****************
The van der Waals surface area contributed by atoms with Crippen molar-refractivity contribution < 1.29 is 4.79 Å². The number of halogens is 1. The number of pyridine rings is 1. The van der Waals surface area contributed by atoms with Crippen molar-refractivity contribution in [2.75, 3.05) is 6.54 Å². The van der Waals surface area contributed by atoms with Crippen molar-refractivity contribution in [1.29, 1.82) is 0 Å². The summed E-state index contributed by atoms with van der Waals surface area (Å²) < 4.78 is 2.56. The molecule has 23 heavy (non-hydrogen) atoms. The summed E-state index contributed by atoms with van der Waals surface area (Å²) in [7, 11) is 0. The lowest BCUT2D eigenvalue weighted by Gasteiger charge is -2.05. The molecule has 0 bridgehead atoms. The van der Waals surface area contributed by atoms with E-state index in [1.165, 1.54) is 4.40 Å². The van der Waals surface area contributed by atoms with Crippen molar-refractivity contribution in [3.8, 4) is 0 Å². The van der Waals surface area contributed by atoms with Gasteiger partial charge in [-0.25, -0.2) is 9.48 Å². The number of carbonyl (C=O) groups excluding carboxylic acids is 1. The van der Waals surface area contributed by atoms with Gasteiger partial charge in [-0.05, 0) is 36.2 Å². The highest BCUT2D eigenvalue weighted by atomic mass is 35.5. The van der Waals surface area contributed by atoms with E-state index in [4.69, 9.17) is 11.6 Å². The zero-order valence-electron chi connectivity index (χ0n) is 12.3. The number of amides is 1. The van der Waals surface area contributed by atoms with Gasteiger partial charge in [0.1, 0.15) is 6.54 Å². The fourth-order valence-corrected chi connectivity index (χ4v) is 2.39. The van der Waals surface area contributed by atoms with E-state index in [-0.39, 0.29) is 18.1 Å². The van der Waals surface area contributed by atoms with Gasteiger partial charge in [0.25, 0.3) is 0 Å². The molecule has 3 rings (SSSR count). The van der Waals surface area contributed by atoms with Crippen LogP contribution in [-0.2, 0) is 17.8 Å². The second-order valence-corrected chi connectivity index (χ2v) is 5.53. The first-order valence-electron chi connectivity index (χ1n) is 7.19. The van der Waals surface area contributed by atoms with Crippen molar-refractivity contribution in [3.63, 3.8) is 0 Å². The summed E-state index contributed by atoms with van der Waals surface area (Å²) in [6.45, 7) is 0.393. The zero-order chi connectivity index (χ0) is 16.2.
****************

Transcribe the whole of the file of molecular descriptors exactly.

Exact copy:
The van der Waals surface area contributed by atoms with Crippen molar-refractivity contribution < 1.29 is 4.79 Å². The number of halogens is 1. The number of pyridine rings is 1. The van der Waals surface area contributed by atoms with Crippen molar-refractivity contribution in [2.75, 3.05) is 6.54 Å². The van der Waals surface area contributed by atoms with Crippen molar-refractivity contribution in [1.29, 1.82) is 0 Å². The summed E-state index contributed by atoms with van der Waals surface area (Å²) < 4.78 is 2.56. The molecule has 23 heavy (non-hydrogen) atoms. The summed E-state index contributed by atoms with van der Waals surface area (Å²) in [7, 11) is 0. The lowest BCUT2D eigenvalue weighted by Gasteiger charge is -2.05. The molecule has 0 bridgehead atoms. The van der Waals surface area contributed by atoms with E-state index in [1.165, 1.54) is 4.40 Å². The van der Waals surface area contributed by atoms with Crippen molar-refractivity contribution in [3.8, 4) is 0 Å². The van der Waals surface area contributed by atoms with Gasteiger partial charge in [-0.25, -0.2) is 9.48 Å². The number of carbonyl (C=O) groups excluding carboxylic acids is 1. The van der Waals surface area contributed by atoms with Gasteiger partial charge in [-0.05, 0) is 36.2 Å². The highest BCUT2D eigenvalue weighted by atomic mass is 35.5. The van der Waals surface area contributed by atoms with E-state index in [4.69, 9.17) is 11.6 Å². The zero-order valence-electron chi connectivity index (χ0n) is 12.3. The number of amides is 1. The van der Waals surface area contributed by atoms with Gasteiger partial charge in [0.1, 0.15) is 6.54 Å². The fourth-order valence-corrected chi connectivity index (χ4v) is 2.39. The van der Waals surface area contributed by atoms with E-state index in [-0.39, 0.29) is 18.1 Å². The van der Waals surface area contributed by atoms with Gasteiger partial charge in [0.25, 0.3) is 0 Å². The molecule has 3 rings (SSSR count). The van der Waals surface area contributed by atoms with Crippen LogP contribution in [-0.2, 0) is 17.8 Å². The second-order valence-corrected chi connectivity index (χ2v) is 5.53. The first-order valence-electron chi connectivity index (χ1n) is 7.19. The van der Waals surface area contributed by atoms with Crippen molar-refractivity contribution in [3.63, 3.8) is 0 Å². The summed E-state index contributed by atoms with van der Waals surface area (Å²) in [6.45, 7) is 0.393. The zero-order chi connectivity index (χ0) is 16.2.